Illustration of the visual tracking task. Panel A illustrates the subject and screen positioning for viewing the visual tracking task. Panel B illustrates the target trajectory during the continuous tracking condition, where the target was visible throughout the period of tracking. Panel C illustrates an example of the target disappearing (outlined arrow and target) and then reappearing during the gap tracking condition.
Fig. 2
Fig. 2
Group differences in average radius (AR) and average phase (AP) error before, during, and after target occlusion. Graphs A and B display AR for the control and mTBI groups 208 ms before (Pre-Gap) and 208 ms during (within Gap) target occlusion. The mTBI patients showed significantly greater AR than the control group during both periods. Graphs C and D display AP for the control and mTBI groups 208 ms (Post-Gap 1) and 400 ms (Post-Gap 2) after the target reappeared. The mTBI group lagged behind the target during both post-gap periods (i.e., more negative values), whereas the control group tracked more closely to the target.
Fig. 3
Fig. 3
Phase error dynamics for 30° (A), 45° (B), and 60° (C) gap tracking conditions. Clusters of time points in blue survived multiple-comparisons, indicating significant differences in visual tracking between the control and mTBI groups. Clusters of time points in brown were significant uncorrected for multiple comparisons, but were not significant after correction for multiple-comparisons. White regions between the mTBI and control group time-courses failed to cluster and therefore, indicate no statistical difference between the groups. In the 30° and 45° gap conditions, the mTBI group exhibited significantly more phase lag than the control group after re-appearance of the target. Traces for periods between 250 ms before target disappearance and 500 ms after target reappearance are shown.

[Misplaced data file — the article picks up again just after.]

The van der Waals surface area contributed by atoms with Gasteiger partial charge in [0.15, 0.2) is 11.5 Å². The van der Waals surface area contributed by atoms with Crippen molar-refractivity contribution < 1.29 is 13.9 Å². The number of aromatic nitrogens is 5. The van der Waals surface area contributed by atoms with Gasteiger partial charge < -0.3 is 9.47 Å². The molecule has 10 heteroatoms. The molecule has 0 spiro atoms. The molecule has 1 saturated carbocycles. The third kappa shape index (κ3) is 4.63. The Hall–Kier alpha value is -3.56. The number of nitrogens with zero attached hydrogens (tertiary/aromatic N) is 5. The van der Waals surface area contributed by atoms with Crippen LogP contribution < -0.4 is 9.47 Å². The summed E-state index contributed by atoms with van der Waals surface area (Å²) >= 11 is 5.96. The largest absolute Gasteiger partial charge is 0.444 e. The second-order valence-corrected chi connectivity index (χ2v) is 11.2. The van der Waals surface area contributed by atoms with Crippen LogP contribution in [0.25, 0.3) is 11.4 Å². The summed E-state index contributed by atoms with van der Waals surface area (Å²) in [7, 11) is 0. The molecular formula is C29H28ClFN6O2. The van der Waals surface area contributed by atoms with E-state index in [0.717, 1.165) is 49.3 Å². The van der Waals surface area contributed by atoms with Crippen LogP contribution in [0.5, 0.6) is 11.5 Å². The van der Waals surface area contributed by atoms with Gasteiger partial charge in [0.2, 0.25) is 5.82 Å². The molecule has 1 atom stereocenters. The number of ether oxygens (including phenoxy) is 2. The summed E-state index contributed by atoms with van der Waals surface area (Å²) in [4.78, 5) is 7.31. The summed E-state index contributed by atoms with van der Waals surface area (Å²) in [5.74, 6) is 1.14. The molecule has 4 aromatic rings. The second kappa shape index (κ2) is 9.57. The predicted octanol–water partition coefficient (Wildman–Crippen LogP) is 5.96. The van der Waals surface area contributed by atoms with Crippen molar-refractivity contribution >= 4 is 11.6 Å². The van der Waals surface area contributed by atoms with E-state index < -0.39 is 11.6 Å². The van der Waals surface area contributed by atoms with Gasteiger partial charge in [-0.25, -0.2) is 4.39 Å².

Fig. 4
Fig. 4
Regions showing group differences in MEG beta-band amplitude for the gap minus continuous condition comparison. Displayed regions are those that showed a significant group X tracking condition interaction. Numbers correspond to the regions that are detailed in Table 3. Images are display in radiological view. A) For regions 1 to 6, control subjects showed greater beta amplitude in the gap than the continuous condition, whereas the mTBI group showed lower beta amplitude in the gap than the continuous condition. B) For regions 7 to 10, the mTBI group showed greater beta amplitude in the gap than the continuous condition and control subjects showed lower beta amplitude in the gap than the continuous condition. C) Underlying gap minus continuous source activities for control subjects. D) Underlying gap minus continuous source activities for mTBI subjects. For panels C and D, hotter colors (red) indicate regions where gap tracking activity was greater than continuous tracking activity and cooler colors (blue) indicate regions where gap tracking activity was less than continuous tracking. ROIs from A and B are depicted in bright green and are overlaid onto activation in C and D.